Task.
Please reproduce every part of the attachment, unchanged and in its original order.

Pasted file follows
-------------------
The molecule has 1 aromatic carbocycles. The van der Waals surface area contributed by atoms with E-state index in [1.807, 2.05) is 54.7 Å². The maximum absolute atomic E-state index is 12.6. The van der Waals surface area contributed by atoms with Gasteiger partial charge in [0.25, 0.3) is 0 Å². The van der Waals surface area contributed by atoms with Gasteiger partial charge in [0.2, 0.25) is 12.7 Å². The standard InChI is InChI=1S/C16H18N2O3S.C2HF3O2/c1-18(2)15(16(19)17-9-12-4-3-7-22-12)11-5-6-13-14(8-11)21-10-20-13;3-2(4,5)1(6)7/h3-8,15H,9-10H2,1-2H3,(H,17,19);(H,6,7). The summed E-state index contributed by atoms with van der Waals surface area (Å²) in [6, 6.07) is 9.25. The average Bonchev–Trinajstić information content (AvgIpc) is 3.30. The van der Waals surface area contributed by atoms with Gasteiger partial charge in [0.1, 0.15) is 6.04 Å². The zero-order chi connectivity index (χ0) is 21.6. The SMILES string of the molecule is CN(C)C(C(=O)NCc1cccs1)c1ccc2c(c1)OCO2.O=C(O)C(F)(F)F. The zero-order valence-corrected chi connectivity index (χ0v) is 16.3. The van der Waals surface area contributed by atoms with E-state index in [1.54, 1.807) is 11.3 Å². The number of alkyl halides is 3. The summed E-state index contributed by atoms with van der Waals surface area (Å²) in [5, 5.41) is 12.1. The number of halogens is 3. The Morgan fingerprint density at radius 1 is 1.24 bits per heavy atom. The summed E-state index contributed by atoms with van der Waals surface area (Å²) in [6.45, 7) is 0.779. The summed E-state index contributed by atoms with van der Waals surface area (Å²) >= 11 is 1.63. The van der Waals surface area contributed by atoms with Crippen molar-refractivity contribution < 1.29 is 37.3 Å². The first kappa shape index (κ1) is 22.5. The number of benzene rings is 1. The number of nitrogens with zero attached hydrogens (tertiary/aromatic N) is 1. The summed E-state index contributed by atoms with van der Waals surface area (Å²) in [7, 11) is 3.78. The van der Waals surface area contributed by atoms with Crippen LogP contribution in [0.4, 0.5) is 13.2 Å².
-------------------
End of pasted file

The molecule has 1 aromatic carbocycles. The van der Waals surface area contributed by atoms with E-state index in [1.807, 2.05) is 54.7 Å². The maximum absolute atomic E-state index is 12.6. The van der Waals surface area contributed by atoms with Gasteiger partial charge in [0.25, 0.3) is 0 Å². The van der Waals surface area contributed by atoms with Gasteiger partial charge in [0.2, 0.25) is 12.7 Å². The standard InChI is InChI=1S/C16H18N2O3S.C2HF3O2/c1-18(2)15(16(19)17-9-12-4-3-7-22-12)11-5-6-13-14(8-11)21-10-20-13;3-2(4,5)1(6)7/h3-8,15H,9-10H2,1-2H3,(H,17,19);(H,6,7). The summed E-state index contributed by atoms with van der Waals surface area (Å²) in [6, 6.07) is 9.25. The average Bonchev–Trinajstić information content (AvgIpc) is 3.30. The van der Waals surface area contributed by atoms with Gasteiger partial charge in [0.1, 0.15) is 6.04 Å². The zero-order chi connectivity index (χ0) is 21.6. The SMILES string of the molecule is CN(C)C(C(=O)NCc1cccs1)c1ccc2c(c1)OCO2.O=C(O)C(F)(F)F. The zero-order valence-corrected chi connectivity index (χ0v) is 16.3. The van der Waals surface area contributed by atoms with E-state index in [1.54, 1.807) is 11.3 Å². The number of alkyl halides is 3. The summed E-state index contributed by atoms with van der Waals surface area (Å²) in [5, 5.41) is 12.1. The number of halogens is 3. The Morgan fingerprint density at radius 1 is 1.24 bits per heavy atom. The summed E-state index contributed by atoms with van der Waals surface area (Å²) in [6.45, 7) is 0.779. The summed E-state index contributed by atoms with van der Waals surface area (Å²) >= 11 is 1.63. The van der Waals surface area contributed by atoms with Crippen molar-refractivity contribution < 1.29 is 37.3 Å². The first kappa shape index (κ1) is 22.5. The number of benzene rings is 1. The number of nitrogens with zero attached hydrogens (tertiary/aromatic N) is 1. The summed E-state index contributed by atoms with van der Waals surface area (Å²) in [7, 11) is 3.78. The van der Waals surface area contributed by atoms with Crippen LogP contribution in [0.4, 0.5) is 13.2 Å².